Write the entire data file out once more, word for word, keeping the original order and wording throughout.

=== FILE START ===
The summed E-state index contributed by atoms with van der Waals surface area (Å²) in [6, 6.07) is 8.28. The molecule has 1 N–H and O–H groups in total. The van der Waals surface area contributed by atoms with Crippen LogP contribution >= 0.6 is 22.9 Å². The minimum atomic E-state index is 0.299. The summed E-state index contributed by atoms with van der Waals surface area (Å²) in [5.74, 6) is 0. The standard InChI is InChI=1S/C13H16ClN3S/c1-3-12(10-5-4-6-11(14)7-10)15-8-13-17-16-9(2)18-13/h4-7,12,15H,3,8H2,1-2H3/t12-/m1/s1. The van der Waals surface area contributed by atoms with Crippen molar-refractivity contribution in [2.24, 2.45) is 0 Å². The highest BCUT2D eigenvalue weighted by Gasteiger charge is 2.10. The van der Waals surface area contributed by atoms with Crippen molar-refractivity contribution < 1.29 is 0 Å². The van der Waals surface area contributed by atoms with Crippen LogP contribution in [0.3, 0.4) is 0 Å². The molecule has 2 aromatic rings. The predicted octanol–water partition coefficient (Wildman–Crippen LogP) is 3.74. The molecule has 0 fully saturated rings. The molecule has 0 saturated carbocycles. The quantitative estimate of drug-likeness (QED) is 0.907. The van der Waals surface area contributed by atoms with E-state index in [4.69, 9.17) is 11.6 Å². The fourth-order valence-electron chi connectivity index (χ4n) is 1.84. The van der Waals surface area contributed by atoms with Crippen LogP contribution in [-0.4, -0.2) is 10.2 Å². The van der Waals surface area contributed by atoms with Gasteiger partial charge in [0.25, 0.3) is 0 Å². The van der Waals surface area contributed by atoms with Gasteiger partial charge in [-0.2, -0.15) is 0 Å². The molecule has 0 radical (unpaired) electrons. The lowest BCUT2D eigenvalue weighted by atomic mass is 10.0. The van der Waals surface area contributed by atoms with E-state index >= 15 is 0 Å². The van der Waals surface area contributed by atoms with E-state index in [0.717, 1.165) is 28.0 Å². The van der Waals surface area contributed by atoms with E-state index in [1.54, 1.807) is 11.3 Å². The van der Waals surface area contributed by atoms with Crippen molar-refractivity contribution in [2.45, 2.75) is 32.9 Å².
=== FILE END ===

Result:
The summed E-state index contributed by atoms with van der Waals surface area (Å²) in [6, 6.07) is 8.28. The molecule has 1 N–H and O–H groups in total. The van der Waals surface area contributed by atoms with Crippen LogP contribution >= 0.6 is 22.9 Å². The minimum atomic E-state index is 0.299. The summed E-state index contributed by atoms with van der Waals surface area (Å²) in [5.74, 6) is 0. The standard InChI is InChI=1S/C13H16ClN3S/c1-3-12(10-5-4-6-11(14)7-10)15-8-13-17-16-9(2)18-13/h4-7,12,15H,3,8H2,1-2H3/t12-/m1/s1. The van der Waals surface area contributed by atoms with Crippen molar-refractivity contribution in [2.24, 2.45) is 0 Å². The highest BCUT2D eigenvalue weighted by Gasteiger charge is 2.10. The van der Waals surface area contributed by atoms with Crippen molar-refractivity contribution < 1.29 is 0 Å². The van der Waals surface area contributed by atoms with Crippen LogP contribution in [0.3, 0.4) is 0 Å². The molecule has 2 aromatic rings. The predicted octanol–water partition coefficient (Wildman–Crippen LogP) is 3.74. The molecule has 0 fully saturated rings. The molecule has 0 saturated carbocycles. The quantitative estimate of drug-likeness (QED) is 0.907. The van der Waals surface area contributed by atoms with E-state index in [4.69, 9.17) is 11.6 Å². The fourth-order valence-electron chi connectivity index (χ4n) is 1.84. The van der Waals surface area contributed by atoms with Crippen LogP contribution in [-0.4, -0.2) is 10.2 Å². The van der Waals surface area contributed by atoms with Gasteiger partial charge in [0.25, 0.3) is 0 Å². The van der Waals surface area contributed by atoms with Gasteiger partial charge in [-0.2, -0.15) is 0 Å². The molecule has 0 radical (unpaired) electrons. The lowest BCUT2D eigenvalue weighted by atomic mass is 10.0. The van der Waals surface area contributed by atoms with E-state index >= 15 is 0 Å². The van der Waals surface area contributed by atoms with E-state index in [0.717, 1.165) is 28.0 Å². The van der Waals surface area contributed by atoms with E-state index in [1.54, 1.807) is 11.3 Å². The van der Waals surface area contributed by atoms with Crippen molar-refractivity contribution in [2.45, 2.75) is 32.9 Å².